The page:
And you are only talking about bestsellers rather than the steadily sold books, like Austen or Dickens, or even genre fiction that never shows up on the "lists" but still moves out of the bookstores on a regular basis.

Does this make sense, Michael?

You are right, I havent seen "Skin." We arent able to get cable where I live in the boonies and except for a shameful addiction to "CSI" (William Peterson-what a hunk!!!!) I tend to watch very little TV at all.

Posted by: Deb on November 7, 2003 11:17 AM

Deb, Nate -- You've both hit on important points. I'm cobbling together a few facts and figures for a new posting on the topic that'll spell out a few things. Will be eager to hear your reactions.

Courtney -- Thanks for the videogame info and input. I'm really only dimly aware of that world (big! big! big!, and that's about it), so appreciate the perspective you're bringing to bear.

Posted by: Michael Blowhard on November 7, 2003 12:13 PM

I think you're overlooking the time and attention devoted to books versus tv shows. If half the purchasers of The Lovely Bones actually read the book, and it takes them an average of 10 hours (just to pick a number out of the sky) to read it, the public has invested... er, um, here comes the math bit... 7.5 million hours of time spent reading The Lovely Bones.

That's still not particularly overwhelming compared to the amount of time spent on Skin, but you also have to take into account the attentiveness of the time spent. It's damned easy to have a tv show on in the background without really paying any attention to it, but it's pretty hard to do that with a book - even something as simplistic as Sebold's.


Posted by: reuben on November 7, 2003 1:12 PM

I find books to be different than t.v. in that reading a book requires an emotional investment. Watching T.V. just requires some chips, a beer, sweats and feeling burned out by the world.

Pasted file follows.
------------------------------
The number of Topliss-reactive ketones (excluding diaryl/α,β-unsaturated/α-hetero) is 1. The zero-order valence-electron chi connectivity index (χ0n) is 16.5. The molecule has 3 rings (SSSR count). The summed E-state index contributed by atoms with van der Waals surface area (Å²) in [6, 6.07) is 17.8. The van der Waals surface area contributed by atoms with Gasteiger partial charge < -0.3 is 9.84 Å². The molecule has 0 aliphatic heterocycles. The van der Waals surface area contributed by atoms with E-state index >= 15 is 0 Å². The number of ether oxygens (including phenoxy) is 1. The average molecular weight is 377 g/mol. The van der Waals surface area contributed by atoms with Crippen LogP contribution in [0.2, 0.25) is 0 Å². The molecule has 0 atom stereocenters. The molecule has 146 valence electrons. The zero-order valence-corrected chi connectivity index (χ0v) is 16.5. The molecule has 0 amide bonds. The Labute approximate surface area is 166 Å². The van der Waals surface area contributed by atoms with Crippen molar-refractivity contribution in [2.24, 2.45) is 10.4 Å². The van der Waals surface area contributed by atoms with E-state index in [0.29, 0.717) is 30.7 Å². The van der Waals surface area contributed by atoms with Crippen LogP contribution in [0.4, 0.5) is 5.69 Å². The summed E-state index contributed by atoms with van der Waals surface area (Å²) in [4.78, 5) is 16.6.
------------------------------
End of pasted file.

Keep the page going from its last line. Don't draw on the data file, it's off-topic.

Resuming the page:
Posted by: iris on November 7, 2003 3:50 PM

Maybe one of the prior posters mentioned this (I don't know- too much reading). But book sales figures don't include the number of people who got the book from the library or borrowed it from friends or bought it from one of the many used bookstores in town. Also, there are a lot more books , both fiction and non-fiction, than there are television shows, so the number of readers will be spread out over a larger "area" than viewers; making book-to-show comparisons somewhat meaningless.

Posted by: Jerry on November 7, 2003 6:23 PM

Hey all -- I'll try to explain in a new posting why I think that despite all your very good points I still think it's valid to compare book sales with TV viewership numbers. Curious to hear your thoughts about it.

Incidentally, I'm not aware that anyone's ever done a study of how many books that are bought eventually get read. But I'd bet you're being a bit optimistic.

New posting now up, by the way.

Posted by: Michael Blowhard on November 7, 2003 6:46 PM

I have heard that about 10% of all the books are read in thier entirety. Many are purchased and sit on a shelf never to be read, or the reader reads the first chapter, looses interest and never picks up the book again.

Posted by: ShipShape on November 9, 2003 12:22 PM

Must admit I've not seen the book, or the show; but I would observe that most of the "ideas" for TV or cinema still originate somewhere in the literary realm, for what it's worth.

Posted by: Alan Sullivan on November 18, 2003 7:03 PM

What I wonder is whether or not reading for pleasure is going to be slowly pushed onto the cultural sideline to a greater and greater extent. Following generations may begin to lose the literary depth and appreciation that was once attained to and as a result become a lot more shallow and unfeeling.
What do ya reckon

Posted by: Ben Timmins on May 17, 2004 6:25 AM